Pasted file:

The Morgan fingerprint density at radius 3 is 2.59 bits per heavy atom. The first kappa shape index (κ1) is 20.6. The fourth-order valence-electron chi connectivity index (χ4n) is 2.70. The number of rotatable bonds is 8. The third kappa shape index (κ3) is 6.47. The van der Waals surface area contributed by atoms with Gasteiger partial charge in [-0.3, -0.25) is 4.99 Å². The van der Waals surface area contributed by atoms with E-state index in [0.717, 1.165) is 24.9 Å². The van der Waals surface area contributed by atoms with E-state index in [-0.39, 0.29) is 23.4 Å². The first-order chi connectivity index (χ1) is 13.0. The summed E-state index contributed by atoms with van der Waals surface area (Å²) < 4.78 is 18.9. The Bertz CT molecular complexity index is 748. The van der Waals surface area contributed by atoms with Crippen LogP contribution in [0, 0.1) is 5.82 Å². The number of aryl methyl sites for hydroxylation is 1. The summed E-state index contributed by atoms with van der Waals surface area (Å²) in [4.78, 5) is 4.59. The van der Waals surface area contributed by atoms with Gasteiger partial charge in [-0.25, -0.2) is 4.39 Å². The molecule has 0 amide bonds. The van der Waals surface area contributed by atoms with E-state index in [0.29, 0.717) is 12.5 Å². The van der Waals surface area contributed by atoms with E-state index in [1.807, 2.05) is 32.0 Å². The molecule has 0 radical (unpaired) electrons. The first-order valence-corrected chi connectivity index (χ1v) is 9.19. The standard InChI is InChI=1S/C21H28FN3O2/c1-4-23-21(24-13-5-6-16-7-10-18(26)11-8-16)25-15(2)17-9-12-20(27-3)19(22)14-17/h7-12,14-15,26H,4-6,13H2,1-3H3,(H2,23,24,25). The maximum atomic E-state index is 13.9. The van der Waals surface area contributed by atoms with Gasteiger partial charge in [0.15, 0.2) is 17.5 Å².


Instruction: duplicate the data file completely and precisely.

The Morgan fingerprint density at radius 3 is 2.59 bits per heavy atom. The first kappa shape index (κ1) is 20.6. The fourth-order valence-electron chi connectivity index (χ4n) is 2.70. The number of rotatable bonds is 8. The third kappa shape index (κ3) is 6.47. The van der Waals surface area contributed by atoms with Gasteiger partial charge in [-0.3, -0.25) is 4.99 Å². The van der Waals surface area contributed by atoms with E-state index in [0.717, 1.165) is 24.9 Å². The van der Waals surface area contributed by atoms with E-state index in [-0.39, 0.29) is 23.4 Å². The first-order chi connectivity index (χ1) is 13.0. The summed E-state index contributed by atoms with van der Waals surface area (Å²) < 4.78 is 18.9. The Bertz CT molecular complexity index is 748. The van der Waals surface area contributed by atoms with Crippen LogP contribution in [0, 0.1) is 5.82 Å². The number of aryl methyl sites for hydroxylation is 1. The summed E-state index contributed by atoms with van der Waals surface area (Å²) in [4.78, 5) is 4.59. The van der Waals surface area contributed by atoms with Gasteiger partial charge in [-0.25, -0.2) is 4.39 Å². The molecule has 0 amide bonds. The van der Waals surface area contributed by atoms with E-state index in [0.29, 0.717) is 12.5 Å². The van der Waals surface area contributed by atoms with E-state index in [1.807, 2.05) is 32.0 Å². The molecule has 0 radical (unpaired) electrons. The first-order valence-corrected chi connectivity index (χ1v) is 9.19. The standard InChI is InChI=1S/C21H28FN3O2/c1-4-23-21(24-13-5-6-16-7-10-18(26)11-8-16)25-15(2)17-9-12-20(27-3)19(22)14-17/h7-12,14-15,26H,4-6,13H2,1-3H3,(H2,23,24,25). The maximum atomic E-state index is 13.9. The van der Waals surface area contributed by atoms with Gasteiger partial charge in [0.15, 0.2) is 17.5 Å².